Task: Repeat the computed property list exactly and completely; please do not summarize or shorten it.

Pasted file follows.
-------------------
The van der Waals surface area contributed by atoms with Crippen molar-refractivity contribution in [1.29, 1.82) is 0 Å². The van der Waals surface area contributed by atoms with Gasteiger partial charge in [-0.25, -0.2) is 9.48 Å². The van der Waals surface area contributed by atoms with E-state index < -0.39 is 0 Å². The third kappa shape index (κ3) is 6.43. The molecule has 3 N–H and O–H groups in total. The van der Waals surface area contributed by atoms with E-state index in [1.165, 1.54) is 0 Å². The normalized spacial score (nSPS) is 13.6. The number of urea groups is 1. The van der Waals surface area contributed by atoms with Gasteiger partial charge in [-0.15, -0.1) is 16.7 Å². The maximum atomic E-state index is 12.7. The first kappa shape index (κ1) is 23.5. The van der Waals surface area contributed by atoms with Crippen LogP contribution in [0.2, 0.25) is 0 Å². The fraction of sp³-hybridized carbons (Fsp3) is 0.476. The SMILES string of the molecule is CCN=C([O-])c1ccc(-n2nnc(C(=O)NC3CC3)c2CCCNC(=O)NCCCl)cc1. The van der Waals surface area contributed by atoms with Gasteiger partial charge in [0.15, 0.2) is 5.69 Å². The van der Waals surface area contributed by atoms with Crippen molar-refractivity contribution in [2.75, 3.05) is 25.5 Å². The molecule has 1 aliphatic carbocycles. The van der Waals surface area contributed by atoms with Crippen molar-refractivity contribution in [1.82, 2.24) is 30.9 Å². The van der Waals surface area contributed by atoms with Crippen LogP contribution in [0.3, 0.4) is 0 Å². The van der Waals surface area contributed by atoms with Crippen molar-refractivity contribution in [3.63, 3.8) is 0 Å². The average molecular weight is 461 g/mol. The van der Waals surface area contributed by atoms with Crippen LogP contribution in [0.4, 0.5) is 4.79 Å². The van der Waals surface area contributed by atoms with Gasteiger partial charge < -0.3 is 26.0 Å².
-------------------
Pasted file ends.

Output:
The van der Waals surface area contributed by atoms with Crippen molar-refractivity contribution in [1.29, 1.82) is 0 Å². The van der Waals surface area contributed by atoms with Gasteiger partial charge in [-0.25, -0.2) is 9.48 Å². The van der Waals surface area contributed by atoms with E-state index < -0.39 is 0 Å². The third kappa shape index (κ3) is 6.43. The molecule has 3 N–H and O–H groups in total. The van der Waals surface area contributed by atoms with E-state index in [1.165, 1.54) is 0 Å². The normalized spacial score (nSPS) is 13.6. The number of urea groups is 1. The van der Waals surface area contributed by atoms with Gasteiger partial charge in [-0.15, -0.1) is 16.7 Å². The maximum atomic E-state index is 12.7. The first kappa shape index (κ1) is 23.5. The van der Waals surface area contributed by atoms with Crippen LogP contribution in [0.2, 0.25) is 0 Å². The fraction of sp³-hybridized carbons (Fsp3) is 0.476. The SMILES string of the molecule is CCN=C([O-])c1ccc(-n2nnc(C(=O)NC3CC3)c2CCCNC(=O)NCCCl)cc1. The van der Waals surface area contributed by atoms with Gasteiger partial charge in [0.15, 0.2) is 5.69 Å². The van der Waals surface area contributed by atoms with Crippen molar-refractivity contribution in [2.75, 3.05) is 25.5 Å². The molecule has 1 aliphatic carbocycles. The van der Waals surface area contributed by atoms with Crippen molar-refractivity contribution in [1.82, 2.24) is 30.9 Å². The van der Waals surface area contributed by atoms with Crippen LogP contribution in [0.3, 0.4) is 0 Å². The van der Waals surface area contributed by atoms with Crippen molar-refractivity contribution in [3.63, 3.8) is 0 Å². The average molecular weight is 461 g/mol. The van der Waals surface area contributed by atoms with Crippen LogP contribution in [0.4, 0.5) is 4.79 Å². The van der Waals surface area contributed by atoms with Gasteiger partial charge < -0.3 is 26.0 Å².